Merkel secures fourth term with less than ideal results

Published On September 25, 2017 | By | International, News

Christian Democratic Union CDU party leader and German Chancellor Angela Merkel addresses a news conference at the CDU party headquarters, a day after the general election (Bundestagswahl) in Berlin, Germany September 25, 2017. REUTERS/Kai Pfaffenbach

Brett McGarry

German Chancellor Angela Merkel has a difficult task ahead of her as she must form a new coalition government after being reelected for a fourth term. Merkel has come out on top but this is likely not the result Merkel’s Conservatives were hoping for.

Far from being a landslide, the CDU party saw their worst election results under Merkel’s leadership, losing around 10 per cent compared to the last election.

Merkel addressed her party by admitting the difficulties of the past four years but reminding them that “the CDU and the CSU are the strongest party.”

“We have the job of building a government and no government can be built against us,” Merkel said in her address.

In Germany, governments are formed through a coalition of elected parties that must make up 51 per cent of seats in parliament. After the last German federal election in 2013, Merkel’s CDU joined the center-left SPD party for a grand coalition – when the two largest opposing political parties unite.

This year has seen a shift as the SPD and their leader Martin Schulz declared they will not be joining the coalition again and will actually move to stand in opposition of Merkel. Should Schultz stand by this, Merkel would most likely form a government with the Greens party and the Free Democrat Party which has been dubbed the “Jamaica” coalition due to the combination of the three parties’ colours matching the Jamaican flag.

AfD enters parliament

The largest surprise of this year’s election is the far right populist party Alternative for Germany (AfD) entering parliament with a staggering 12.6 per cent of the vote, granting them 94 seats. They are now the third-largest party in Germany, which has not seen a far-right party in parliament for several decades.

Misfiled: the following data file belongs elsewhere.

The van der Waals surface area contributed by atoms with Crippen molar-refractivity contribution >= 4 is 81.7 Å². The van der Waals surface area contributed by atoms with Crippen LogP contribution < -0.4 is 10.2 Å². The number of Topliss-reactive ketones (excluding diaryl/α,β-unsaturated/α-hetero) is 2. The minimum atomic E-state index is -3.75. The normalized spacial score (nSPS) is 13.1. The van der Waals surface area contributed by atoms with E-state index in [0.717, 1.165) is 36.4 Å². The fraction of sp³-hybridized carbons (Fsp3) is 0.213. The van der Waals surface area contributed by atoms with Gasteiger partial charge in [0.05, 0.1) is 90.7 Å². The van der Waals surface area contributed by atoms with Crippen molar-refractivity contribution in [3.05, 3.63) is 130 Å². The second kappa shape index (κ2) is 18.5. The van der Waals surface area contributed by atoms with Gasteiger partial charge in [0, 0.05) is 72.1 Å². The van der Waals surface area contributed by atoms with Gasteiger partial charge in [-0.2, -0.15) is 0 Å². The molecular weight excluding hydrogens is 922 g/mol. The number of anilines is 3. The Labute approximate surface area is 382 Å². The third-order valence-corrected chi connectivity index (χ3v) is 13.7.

After the results of the exit polls became public, hundreds of people gathered outside AfD headquarters in Berlin to oppose their anti-immigration and anti-Muslim policies.

Merkel spoke directly about the upcoming “challenging legislative period”, pledging to regain votes from the AfD through analysis and good policy.


This year’s less than ideal results for Merkel may be a reflection of her government’s controversial stance on refugees, which saw over one million migrants enter Germany in 2015.

“Germany has always been compassionate regarding immigration but Merkel’s stance may be too overwhelming for not only the people but also the government,” Juegen Belle, President of the German Canadian Club in London, said.

“Merkel may need to tone down her position on immigration in the face of new opposition. It’s one of the larger issues in German politics.”

Divisions in the AfD

There is already trouble for the AfD. During a press conference directly following the election results, co-leader Frauke Petry announced that she would not sit with the party in parliament.

According to Associate Professor at York University’s department of political science Heather MacRae, the AfD entering parliament is neither a surprise nor cause for concern.

“We saw all along in polls that the AfD would get around 12 per cent. The AfD is already coming apart at the seams and factions are being formed. This is not a united front. The coalition government will still be making all decisions in regards to immigration and policy,” MacRae said.

Far-right politics and populism has been on the rise in continental Europe and the USA along with the rhetoric.

“We saw this in Dutch elections, French elections, USA elections, we saw it in the UK and now the German elections. In every single election we saw the far-right being neutralized,” MacRae said.

“Yesterday’s election showed the strength of Germany’s democracy. It is able to absorb a party like this and not come undone. The AfD will not be the tail wagging the dog.”

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